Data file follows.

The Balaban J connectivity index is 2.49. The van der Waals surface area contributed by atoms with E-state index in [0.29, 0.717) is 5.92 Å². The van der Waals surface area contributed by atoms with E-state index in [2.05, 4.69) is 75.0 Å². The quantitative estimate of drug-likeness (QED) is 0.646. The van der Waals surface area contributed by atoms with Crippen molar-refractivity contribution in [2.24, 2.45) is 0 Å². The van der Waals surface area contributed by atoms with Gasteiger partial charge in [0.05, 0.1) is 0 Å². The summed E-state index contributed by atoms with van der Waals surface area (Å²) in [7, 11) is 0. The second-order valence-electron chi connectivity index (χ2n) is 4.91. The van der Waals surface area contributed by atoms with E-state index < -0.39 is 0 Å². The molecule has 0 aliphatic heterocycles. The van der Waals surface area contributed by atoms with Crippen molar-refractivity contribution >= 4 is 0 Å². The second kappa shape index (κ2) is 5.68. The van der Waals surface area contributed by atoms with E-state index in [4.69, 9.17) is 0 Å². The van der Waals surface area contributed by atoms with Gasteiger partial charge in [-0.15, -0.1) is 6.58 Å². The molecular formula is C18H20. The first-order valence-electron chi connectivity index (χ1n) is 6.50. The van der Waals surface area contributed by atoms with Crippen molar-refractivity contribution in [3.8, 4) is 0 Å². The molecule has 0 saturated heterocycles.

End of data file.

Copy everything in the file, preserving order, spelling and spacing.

The Balaban J connectivity index is 2.49. The van der Waals surface area contributed by atoms with E-state index in [0.29, 0.717) is 5.92 Å². The van der Waals surface area contributed by atoms with E-state index in [2.05, 4.69) is 75.0 Å². The quantitative estimate of drug-likeness (QED) is 0.646. The van der Waals surface area contributed by atoms with Crippen molar-refractivity contribution in [2.24, 2.45) is 0 Å². The van der Waals surface area contributed by atoms with Gasteiger partial charge in [0.05, 0.1) is 0 Å². The summed E-state index contributed by atoms with van der Waals surface area (Å²) in [7, 11) is 0. The second-order valence-electron chi connectivity index (χ2n) is 4.91. The van der Waals surface area contributed by atoms with E-state index < -0.39 is 0 Å². The molecule has 0 aliphatic heterocycles. The van der Waals surface area contributed by atoms with Crippen molar-refractivity contribution >= 4 is 0 Å². The second kappa shape index (κ2) is 5.68. The van der Waals surface area contributed by atoms with E-state index in [4.69, 9.17) is 0 Å². The van der Waals surface area contributed by atoms with Gasteiger partial charge in [-0.15, -0.1) is 6.58 Å². The molecular formula is C18H20. The first-order valence-electron chi connectivity index (χ1n) is 6.50. The van der Waals surface area contributed by atoms with Crippen molar-refractivity contribution in [3.8, 4) is 0 Å². The molecule has 0 saturated heterocycles.